Judge invalidates bogus claims in Florida building collapse
MIAMI, Fla. (AP) - Hundreds of bogus claims that sought a share of the $1.1 billion settlement in the deadly collapse of a Florida condominium building were ruled as fraudulent and invalid by a judge Wednesday.
More than 450 presumably false claims, most seeking about $50,000, were filed in the court settlement arising from the June 2021 collapse of the Champlain Towers South building in which 98 people died.
These claims “have no connection whatsoever” to the tragedy and appear to be “claims seeking to wrongfully capitalize on this tragedy at the expense of the true victims,” court-appointed receiver Michael Goldberg said in court documents.
During a brief hearing Wednesday, Miami-Dade Circuit Judge Michael Hanzman said none of the bogus claimants showed up to provide evidence under oath so their claims will be struck from the list of settlement beneficiaries.
“They had to submit the necessary documentation and they had to show up at the hearing,” the judge said.
The 457 false claims — out of 741 total — arrived mostly from western states, especially California, Oregon, Washington and Colorado, Goldberg said. They seem to be affiliated with a website called “hustlermoneyblog.com” that he said shows people how to file for damages in certain class-action settlements without providing proof.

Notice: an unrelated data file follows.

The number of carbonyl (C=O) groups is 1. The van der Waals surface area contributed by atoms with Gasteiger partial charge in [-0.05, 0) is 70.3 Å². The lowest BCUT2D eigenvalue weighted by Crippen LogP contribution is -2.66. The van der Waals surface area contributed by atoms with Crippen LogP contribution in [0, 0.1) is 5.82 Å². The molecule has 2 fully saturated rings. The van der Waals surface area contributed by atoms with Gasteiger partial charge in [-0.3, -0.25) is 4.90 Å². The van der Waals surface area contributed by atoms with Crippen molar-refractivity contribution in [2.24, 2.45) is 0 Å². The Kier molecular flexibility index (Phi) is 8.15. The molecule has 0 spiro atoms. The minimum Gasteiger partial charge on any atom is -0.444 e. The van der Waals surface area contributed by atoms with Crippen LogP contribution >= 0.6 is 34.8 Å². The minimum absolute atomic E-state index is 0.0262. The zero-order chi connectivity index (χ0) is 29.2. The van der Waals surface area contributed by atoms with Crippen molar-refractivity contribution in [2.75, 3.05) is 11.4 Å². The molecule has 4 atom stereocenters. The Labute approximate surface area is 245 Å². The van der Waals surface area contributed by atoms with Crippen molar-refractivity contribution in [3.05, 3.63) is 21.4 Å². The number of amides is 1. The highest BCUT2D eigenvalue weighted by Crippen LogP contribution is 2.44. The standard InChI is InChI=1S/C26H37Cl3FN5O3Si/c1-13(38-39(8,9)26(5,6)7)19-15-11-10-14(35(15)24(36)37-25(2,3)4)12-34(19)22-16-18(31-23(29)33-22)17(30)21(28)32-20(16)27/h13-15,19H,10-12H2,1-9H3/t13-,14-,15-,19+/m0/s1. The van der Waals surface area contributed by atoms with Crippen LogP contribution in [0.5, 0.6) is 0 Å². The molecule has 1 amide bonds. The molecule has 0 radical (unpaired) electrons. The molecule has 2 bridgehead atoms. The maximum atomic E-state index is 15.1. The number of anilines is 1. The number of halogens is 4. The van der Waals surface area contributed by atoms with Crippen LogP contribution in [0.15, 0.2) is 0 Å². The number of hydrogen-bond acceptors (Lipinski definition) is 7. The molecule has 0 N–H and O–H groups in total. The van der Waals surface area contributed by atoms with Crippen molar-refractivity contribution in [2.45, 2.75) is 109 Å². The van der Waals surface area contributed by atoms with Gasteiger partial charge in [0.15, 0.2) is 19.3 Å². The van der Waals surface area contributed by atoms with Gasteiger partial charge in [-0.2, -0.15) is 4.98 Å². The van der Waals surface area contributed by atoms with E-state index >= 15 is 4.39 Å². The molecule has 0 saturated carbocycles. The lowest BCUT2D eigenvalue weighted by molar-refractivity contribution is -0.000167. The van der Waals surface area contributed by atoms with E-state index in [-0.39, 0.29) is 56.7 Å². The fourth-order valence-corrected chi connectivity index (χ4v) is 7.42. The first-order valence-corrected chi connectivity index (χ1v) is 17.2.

The shaky claims from people insisting they were at the building and injured when it fell or owned units that suffered costly property losses were easily disproved with government records, first responder accounts and court documents, Goldberg said.
The apparent scammers could have been subjected to perjury charges based on submission of fraudulent claim forms, Goldberg added. There was no sign of a link to the Champlain Towers South settlement Wednesday on the website, which mostly contained information about credit card and bank account bonuses.
The $1.1 billion settlement fund for families of the victims who died and those who lost their units and property was approved by the judge in June.
The money comes from 37 sources, including insurance companies, engineering firms and a luxury condominium building whose recent construction next door is suspected of contributing to structural damage of Champlain Towers South. None of the parties admit any wrongdoing.
A billionaire developer from Dubai purchased the 1.8-acre (1-hectare) beachside site for $120 million, contributing to the settlement.
Champlain Towers South had a history of maintenance problems, and questions have been raised about the quality of its original construction and inspections in the early 1980s. Other possible factors in the collapse are sea level rise caused by climate change, which could cause damage from saltwater intrusion.
A final conclusion on the cause is likely years away. The National Institute of Standards and Technology is overseeing the investigation.
Another hearing is set next week on how to divide up attorney fees and costs from the settlement. Estimates are the fees would reach about $100 million combined.
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